When college-aged participants successfully retrieved episodic memories, task-related activity in frontal regions was considered a sign of higher-order reasoning; when participants of the modal age of APS members successfully retrieved episodic memories, task-related activity in frontal regions was considered “compensation” (Aine et al., 2006). From reading such brain-imaging studies, one would think that amateur psychoanalysts, rather than card-carrying neuroscientists, were driving the interpretations. For my own ride, I’d like to have social psychologists in the passenger seat, bringing along their decades of research on the unfortunate effects of stereotyping, bias, and prejudice.

For example, group comparisons in many functional brain-imaging studies illustrate quite vividly Miller et al.’s (1991) thesis, drawn from behavioral and social psychological research: Explanations for differences between prototypic and nonprototypic groups use the former to explain the latter. Thus, in brain-imaging studies, nonprototypic groups are described as demonstrating more versus less task-related activity — where more and less are always in reference to the prototypic group.

Rather than being appreciated as functional adaptations — as when blind participants activate visual cortex while reading braille (Burton et al., 2002) and Deaf participants activate auditory cortex while perceiving motion (Fine et al., 2005) — levels of activation are often judged in Goldilocks fashion (too much, too little, just right), and regions of activation are often interpreted as if they were Zodiac signs.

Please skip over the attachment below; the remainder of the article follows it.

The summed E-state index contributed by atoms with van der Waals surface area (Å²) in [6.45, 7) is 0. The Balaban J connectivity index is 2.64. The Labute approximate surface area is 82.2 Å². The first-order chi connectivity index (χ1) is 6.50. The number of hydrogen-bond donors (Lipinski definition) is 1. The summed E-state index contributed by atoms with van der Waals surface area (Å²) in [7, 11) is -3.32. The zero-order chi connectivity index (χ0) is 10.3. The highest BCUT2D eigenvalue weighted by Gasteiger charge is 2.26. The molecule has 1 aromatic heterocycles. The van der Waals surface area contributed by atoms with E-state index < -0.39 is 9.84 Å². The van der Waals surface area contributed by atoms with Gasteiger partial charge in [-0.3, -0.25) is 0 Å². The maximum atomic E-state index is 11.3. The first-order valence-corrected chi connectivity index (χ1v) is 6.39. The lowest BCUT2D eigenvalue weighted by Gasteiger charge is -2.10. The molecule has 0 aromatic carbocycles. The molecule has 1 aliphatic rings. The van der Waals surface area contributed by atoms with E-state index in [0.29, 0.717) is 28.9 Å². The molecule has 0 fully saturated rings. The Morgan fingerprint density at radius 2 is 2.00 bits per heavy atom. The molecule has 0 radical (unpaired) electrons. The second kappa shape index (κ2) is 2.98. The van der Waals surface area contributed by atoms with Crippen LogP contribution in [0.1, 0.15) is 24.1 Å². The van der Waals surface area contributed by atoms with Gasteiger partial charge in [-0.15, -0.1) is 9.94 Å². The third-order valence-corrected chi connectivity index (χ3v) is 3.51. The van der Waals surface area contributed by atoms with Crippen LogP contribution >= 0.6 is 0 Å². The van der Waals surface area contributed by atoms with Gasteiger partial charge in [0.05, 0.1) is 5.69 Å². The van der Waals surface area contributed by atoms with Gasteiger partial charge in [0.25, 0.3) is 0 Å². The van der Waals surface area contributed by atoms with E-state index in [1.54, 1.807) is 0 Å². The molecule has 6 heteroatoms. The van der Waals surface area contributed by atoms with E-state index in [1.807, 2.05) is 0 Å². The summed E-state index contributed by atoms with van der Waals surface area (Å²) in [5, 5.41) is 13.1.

As we explore the neural underpinnings of tasks as diverse as grocery shopping (Braeutigam et al., 2004) and tickling (Blakemore et al., 2000), and we recruit participants who are also diverse, let’s consider the possibility of diversity in neural structure and function. And let’s do so without biased inferences or stereotypic interpretations.

References
Aine, C. J., Woodruff, C. C., Knoefel, J. E., Adair, J.C., Hudson, D., Qualls, C., et al. (2006). Aging: Compensation or maturation? NeuroImage, 32, 1891-1904.

Blakemore, S-J., Wolpert, D., & Frith, C. (2000). Why can’t you tickle yourself? NeuroReport, 11, 11-16.

Braeutigam, S., Rose, S. P. R., Swithenby, S. J., & Ambler, T. (2004). The distributed neuronal systems supporting choice-making in real-life situations: Differences between men and women when choosing groceries detected using magnetoencephalography. European Journal of Neuroscience, 20, 293-302.

Burton, H., Snyder, A. Z., Conturo, T. E., Akbudak, E., Ollinger, J. M., & Raichle, M. E. (2002). Adaptive changes in early and late blind: A fMRI study of Braille reading. Journal of Neurophysiology, 87, 589-607.

Fine, I., Finney, E. M., Boynton, G. M., & Dobkins, K. R. (2005). Comparing the effects of auditory deprivation and sign language within the auditory and visual cortex. Journal of Cognitive Neuroscience, 17, 1621-1637.

Hugdahl, K., Thomsen, T., & Ersland, L. (2006). Sex differences in visuo-spatial processing: An fMRI study of mental rotation. Neuropsychologia, 44, 1575-1583.

Leibenluft, E., Gobbini, M. I., Harrison, T., & Haxby, J. V. (2004). Mothers’ neural activation in response to pictures of their children and other children. Biological Psychiatry, 15, 225-232.

Miller, D. T., Taylor, B., & Buck, M. L. (1991). Gender gaps: Who needs to be explained? Journal of Personality and Social Psychology, 61, 5-12.

Moriguchi, Y., Ohnishi, T., Kawachi, T., Mori, T., Hirakata, M., Yamada, M., et al. (2005). Specific brain activation in Japanese and Caucasian people to fearful faces.

NeuroReport, 16, 133-136.

Shepard, R. N., & Metzler, J. (1971). Mental rotation of threedimensional objects. Science, 171, 701-703.

Takahashi, H., Matsuura, M., Yahata, N., Koeda, M., Suhara, T., & Okubo, Y. (2006). Men and women show distinct brain activations during imagery of sexual and emotional infidelity. NeuroImage, 32, 1299-1307.


Observer Vol.20, No.3 March, 2007